BRUSSELS — NATO Secretary General Jens Stoltenberg believes that existing differences will not undermine the unity of the alliance, but he is also expecting a “robust discussion” during the two-day summit, which will start on July 11 in Brussels.
“Our summit comes at a time when some are questioning the strength of the transatlantic bond,” he said during a press-conference.
The summit is already overshadowed by the policy of U.S. President Donald Trump, who recently sent letters accusing NATO members of not spending enough on defense — spending percent of gross domestic product is the NATO standard. According to NATO estimates, eight allies will spend at least 2 percent of GDP on defense this year.
Additionally, Trump has created tension by suggesting that he will be open to recognizing Russia’s illegal annexation of Crimea, a development that would further weaken international rule of law.
Stoltenberg admitted that he will “not be surprised if we have robust discussions, including on defence spending, but said “different views are normal among friends and allies. But I am confident we will agree on the fundamentals. North America and Europe stand together. We will take decisions to strengthen our alliance and protect our citizens for years to come…I strongly believe that NATO can continue to be the cornerstone of transatlantic security despite those disagreements. We were able to do this before. It is in our common interest to maintain NATO. It is good for Europe but it is also good for North America.”
U.S. Ambassador to NATO Kay Bailey Hutchison expects that Trump “will recommit to the article 5 (of the North-Atlantic Treaty, calling for a common defense).”
Hutchison said: “It will be clear in the declaration that we all recommit to the importance of article 5. I don’t think that there is any issue whatsoever. There is no window of difference between any of our allies about article 5. It is the foundation of NATO. At NATO we are very firm on the security issues, we are united on the security issues and that includes the U.S. position.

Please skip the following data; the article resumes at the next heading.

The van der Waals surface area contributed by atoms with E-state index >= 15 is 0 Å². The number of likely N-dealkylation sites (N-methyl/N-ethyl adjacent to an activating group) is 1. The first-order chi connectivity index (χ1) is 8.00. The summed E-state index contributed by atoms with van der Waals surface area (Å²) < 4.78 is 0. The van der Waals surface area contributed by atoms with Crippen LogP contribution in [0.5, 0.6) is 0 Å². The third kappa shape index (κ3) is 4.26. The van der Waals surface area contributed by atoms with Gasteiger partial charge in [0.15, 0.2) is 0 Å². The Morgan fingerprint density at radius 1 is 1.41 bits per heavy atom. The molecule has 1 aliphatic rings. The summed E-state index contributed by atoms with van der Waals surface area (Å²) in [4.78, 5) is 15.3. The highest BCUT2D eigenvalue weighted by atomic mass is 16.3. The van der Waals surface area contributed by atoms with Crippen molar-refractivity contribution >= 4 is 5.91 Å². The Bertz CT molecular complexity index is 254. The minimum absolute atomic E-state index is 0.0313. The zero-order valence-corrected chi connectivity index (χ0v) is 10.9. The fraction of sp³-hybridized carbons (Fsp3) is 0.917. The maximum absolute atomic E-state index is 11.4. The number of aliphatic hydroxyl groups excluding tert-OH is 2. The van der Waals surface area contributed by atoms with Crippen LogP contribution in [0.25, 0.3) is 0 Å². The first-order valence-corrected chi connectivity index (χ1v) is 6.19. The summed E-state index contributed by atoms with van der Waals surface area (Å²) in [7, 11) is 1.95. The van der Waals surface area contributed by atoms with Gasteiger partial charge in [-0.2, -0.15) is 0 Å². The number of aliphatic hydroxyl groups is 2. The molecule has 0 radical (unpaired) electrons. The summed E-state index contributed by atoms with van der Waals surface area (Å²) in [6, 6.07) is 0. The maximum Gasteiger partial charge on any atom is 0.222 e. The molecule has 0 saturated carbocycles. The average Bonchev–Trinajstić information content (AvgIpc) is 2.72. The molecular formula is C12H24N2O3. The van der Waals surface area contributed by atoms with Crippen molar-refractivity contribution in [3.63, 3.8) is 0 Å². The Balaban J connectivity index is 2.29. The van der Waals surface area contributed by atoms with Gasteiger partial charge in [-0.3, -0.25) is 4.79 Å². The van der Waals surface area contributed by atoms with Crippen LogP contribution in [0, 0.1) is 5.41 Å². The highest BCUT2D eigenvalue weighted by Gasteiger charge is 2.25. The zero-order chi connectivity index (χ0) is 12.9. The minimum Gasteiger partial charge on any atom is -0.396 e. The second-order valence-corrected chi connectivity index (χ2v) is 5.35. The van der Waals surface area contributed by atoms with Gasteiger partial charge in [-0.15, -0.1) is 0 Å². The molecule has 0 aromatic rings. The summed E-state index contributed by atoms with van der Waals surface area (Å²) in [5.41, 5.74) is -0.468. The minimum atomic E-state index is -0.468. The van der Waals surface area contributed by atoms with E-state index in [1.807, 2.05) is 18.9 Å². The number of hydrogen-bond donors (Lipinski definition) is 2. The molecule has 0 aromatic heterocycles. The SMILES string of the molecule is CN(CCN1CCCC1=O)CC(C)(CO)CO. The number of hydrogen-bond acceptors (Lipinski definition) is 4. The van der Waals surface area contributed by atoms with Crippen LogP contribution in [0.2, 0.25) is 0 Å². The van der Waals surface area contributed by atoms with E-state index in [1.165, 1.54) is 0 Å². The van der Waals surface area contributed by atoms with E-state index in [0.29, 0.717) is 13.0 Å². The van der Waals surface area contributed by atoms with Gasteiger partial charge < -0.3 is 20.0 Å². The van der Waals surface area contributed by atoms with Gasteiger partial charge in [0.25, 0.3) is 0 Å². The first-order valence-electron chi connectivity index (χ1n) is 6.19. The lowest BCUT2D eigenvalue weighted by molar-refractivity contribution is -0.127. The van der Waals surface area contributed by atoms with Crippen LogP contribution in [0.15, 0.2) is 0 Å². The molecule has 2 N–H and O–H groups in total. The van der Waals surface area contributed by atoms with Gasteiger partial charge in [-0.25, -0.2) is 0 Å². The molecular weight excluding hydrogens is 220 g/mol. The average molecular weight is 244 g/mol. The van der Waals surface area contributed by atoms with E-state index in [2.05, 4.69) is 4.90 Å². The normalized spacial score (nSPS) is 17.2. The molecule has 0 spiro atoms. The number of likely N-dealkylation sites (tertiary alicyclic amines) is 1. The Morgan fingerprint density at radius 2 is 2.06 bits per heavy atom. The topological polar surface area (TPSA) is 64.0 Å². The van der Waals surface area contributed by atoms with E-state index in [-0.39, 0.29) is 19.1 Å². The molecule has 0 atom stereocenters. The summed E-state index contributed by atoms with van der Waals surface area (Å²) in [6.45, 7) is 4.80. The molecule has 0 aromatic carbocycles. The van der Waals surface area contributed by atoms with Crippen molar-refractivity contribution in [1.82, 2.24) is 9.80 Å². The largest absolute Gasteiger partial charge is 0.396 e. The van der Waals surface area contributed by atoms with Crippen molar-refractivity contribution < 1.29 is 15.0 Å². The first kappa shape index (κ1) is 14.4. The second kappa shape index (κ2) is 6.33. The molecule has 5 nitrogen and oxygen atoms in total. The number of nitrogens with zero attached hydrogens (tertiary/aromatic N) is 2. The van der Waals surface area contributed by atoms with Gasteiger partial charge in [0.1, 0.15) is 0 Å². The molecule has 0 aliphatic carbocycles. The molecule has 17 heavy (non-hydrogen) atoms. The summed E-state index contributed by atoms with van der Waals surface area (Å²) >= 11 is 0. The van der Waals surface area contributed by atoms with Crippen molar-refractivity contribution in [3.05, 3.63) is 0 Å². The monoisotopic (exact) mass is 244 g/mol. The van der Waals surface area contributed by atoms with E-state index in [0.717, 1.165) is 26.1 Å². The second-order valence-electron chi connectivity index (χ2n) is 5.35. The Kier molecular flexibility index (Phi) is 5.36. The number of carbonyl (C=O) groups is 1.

Stoltenberg expects NATO will deliver once again “in strengthening our deterrence and defense. Stepping up in the fight against terrorism. And achieving fairer burden-sharing. Investing in defense is a matter of credibility and fairness. It is about our security in a more unpredictable world. That is why we will discuss defense spending and burden-sharing tomorrow.”
NATO is expected to launch a new training mission in Iraq, increase support for Tunisia with expert advice in areas including counter-terrorism and counter-improvised explosive devices and will step up support for Jordan, including on cyber defense, counter-improvised explosive devises and crisis management. Moreover, allies will adopt a readiness initiative – the “Four Thirties,” which is a commitment to have, by 2020: 30 mechanized battalions; 30 air squadrons; and 30 combat vessels, ready to use within 30 days or less.
The allies will also discuss NATO’s response to hybrid threats.
On July 12, NATO will meet with the presidents Georgia and Ukraine, “two of our closest partners. Together we will address regional challenges. We will also discuss their defence reforms and NATO’s continuing support,” Stoltenberg said.
Finally, he expects allies will agree to invite Macedonia to start accession talks.
“Once the agreement is finalized and implemented, we will be able to invite the former Yugoslav Republic of Macedonia to become NATO’s 30th member under its new name: the Republic of North Macedonia. A strong signal that NATO’s door is and remains open.”